“There are infections in several villages,” a local official, Moraliste Nembetwa, told AFP.
The virus is passed on by contact with the blood, body fluids, secretions or organs of an infected or recently deceased person.
The death rate is typically high, ranging up to 90 percent in some outbreaks, according to the WHO.
Serge Ngalebato, a doctor at the Bikoro hospital, said the epidemic affects “an area with fragile health”.
“In 2018, we had the Ebola epidemic. In 2020, the measles epidemic. As I speak, we have five cases of polio,” he said.
The country is facing a measles outbreak which has killed more than 6,000 people since early last year, as well as recurring flare-ups of cholera and malaria.
DR Congo is also struggling with the new coronavirus, with 8,249 cases including 193 fatalities.
WHO officials worry that because of these competing health crises, there could be a lack of funding for the Ebola epidemic.
“We have less than two million dollars in our account,” said WHO spokesperson Fadela Chaib about funding for the current Ebola outbreak.
– ‘Put lives at risk’ –
DR Congo’s partners and donors may be cautious over worries that an injection of money could create fertile ground for conflicts of interest, a source close to the United Nations told AFP.
An investigation by The New Humanitarian last month found that payments to security forces and job kickback schemes “may have jeopardised humanitarian operations and put lives at risk”.
The influx of money to combat the spread of the virus in the east “has raised people’s expectations”, the source said.
Ebola experts said the experience of the eastern outbreak will be vital for informing further action.
Officials must “listen and involve communities in time, in dialogue and planning the response… otherwise we risk being counter-productive,” said Abdou Dieng, head of the United Nations Emergency Ebola Response.
Health authorities have launched a vaccination campaign, as was done in the east where two experimental vaccines were widely deployed and more than 320,000 people received a jab.
“More than 8,000 people have been vaccinated,” said Alhassane Toure, a vaccination coordinator.
“All the affected health zones have been covered by the vaccination.”
President Muhammadu Buhari has urged African leaders to ensure the immediate actualisation of the Common African Position on Assets Recovery (CAPAR), as the continent celebrates the Anti-Corruption Day.
In a letter to South Africa’s President, Cyril Ramaphosa, Chairman of African Union, President Buhari asked for a re-commitment to the anti-corruption war by leaders on the continent to engender an “integrated, prosperous and peaceful Africa, driven by its own citizens, representing a dynamic force in the international arena.”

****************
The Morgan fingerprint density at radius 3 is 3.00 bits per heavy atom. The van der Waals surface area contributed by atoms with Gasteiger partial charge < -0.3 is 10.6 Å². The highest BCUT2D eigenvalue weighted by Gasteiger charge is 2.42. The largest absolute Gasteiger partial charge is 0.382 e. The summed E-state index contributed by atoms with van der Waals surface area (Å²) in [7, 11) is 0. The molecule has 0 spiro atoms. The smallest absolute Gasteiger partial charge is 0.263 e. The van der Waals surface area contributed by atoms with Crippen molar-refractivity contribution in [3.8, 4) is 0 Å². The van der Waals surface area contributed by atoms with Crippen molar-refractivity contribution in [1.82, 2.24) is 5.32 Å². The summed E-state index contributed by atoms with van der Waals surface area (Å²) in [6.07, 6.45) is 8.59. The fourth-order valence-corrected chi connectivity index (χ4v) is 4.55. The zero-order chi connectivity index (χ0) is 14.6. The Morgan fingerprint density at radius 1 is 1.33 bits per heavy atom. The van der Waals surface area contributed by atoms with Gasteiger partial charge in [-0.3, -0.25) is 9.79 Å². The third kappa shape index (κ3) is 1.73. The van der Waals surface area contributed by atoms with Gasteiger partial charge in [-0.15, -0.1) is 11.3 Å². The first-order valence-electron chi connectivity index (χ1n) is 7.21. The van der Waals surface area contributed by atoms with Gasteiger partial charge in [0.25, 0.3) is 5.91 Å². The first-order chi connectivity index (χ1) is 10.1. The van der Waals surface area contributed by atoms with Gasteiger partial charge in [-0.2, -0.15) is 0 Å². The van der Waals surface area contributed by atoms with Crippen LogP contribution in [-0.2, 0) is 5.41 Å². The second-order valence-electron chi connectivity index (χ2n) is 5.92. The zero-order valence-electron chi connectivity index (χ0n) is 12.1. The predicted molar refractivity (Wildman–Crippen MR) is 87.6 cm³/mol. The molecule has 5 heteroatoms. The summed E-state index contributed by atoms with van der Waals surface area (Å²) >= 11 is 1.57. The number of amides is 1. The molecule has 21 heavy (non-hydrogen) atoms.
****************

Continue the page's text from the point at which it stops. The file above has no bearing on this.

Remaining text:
The President lamented that “the massive corruption being perpetrated across our national governments has created a huge governance deficit that has, in turn, created negative consequences that have worsened the socioeconomic and political situation in Africa.”
The letter by President Buhari read in part: “As Your Excellency is aware, the continental fight against corruption has been premised on an irreducible minimum that can pave the way for Africa’s transformation. In this effort, the emphasis has been on the continent’s collective determination to forge resilient partnerships among our national governments, civil society organizations and other interest groups, such as women, youth and the physically challenged, to ensure improved socio-economic, political and security development and ultimately, the improvement of our continent.
“The concern of the African Union is that the massive corruption being perpetrated across our national governments has created a huge governance deficit that has, in turn, created negative consequences that have worsened the socio-economic and political situation in Africa.
“Your Excellency may recall that these continental concerns led our colleagues at the African Union, to appoint my humble self as the African Union Anti-Corruption Champion. I believe that the efforts and focus of the Nigerian Government at home, partly informed this decision as well as the need for Africa, as a continent, to recommit herself to the fight against corruption and the imperative to free resources for meaningful development.
“I am, therefore, in full support of the call for the issuance of a continental message to commemorate this day, on July 11, 2020, to re-commit the African Union to the continental fight against corruption, including through a robust approach to assets recovery, hence the need for a strategic framework on a Common African Position on Assets Recovery (CAPAR).
“Happily, in February 2020, at the 33rd Ordinary Session of the Assembly of the African Union in Addis Ababa, CAPAR was adopted. In my view, the African Union must go beyond the mere annual celebration of the Africa Anti-Corruption Day by moving swiftly to operationalize the African Common Position on Assets Recovery by all member states. This is an excellent way to drive Africa’s Agenda 2063, for an ‘integrated, prosperous and peaceful Africa, driven by its own citizens, representing a dynamic force in the international arena”.
“As current Chair of our Union, I sincerely commend to you, this suggestion that seeks to call our leaders in Africa to recommit ourselves to this very important task of reclaiming our continent from the vice of systemic corruption.
“Please accept, Your Excellency and Dear Brother, the assurances of my highest consideration.”
Moeti lamented that African countries lag behind when it comes to new technologies as well as vaccines while calling for equity when the COVID-19 vaccines are finally released.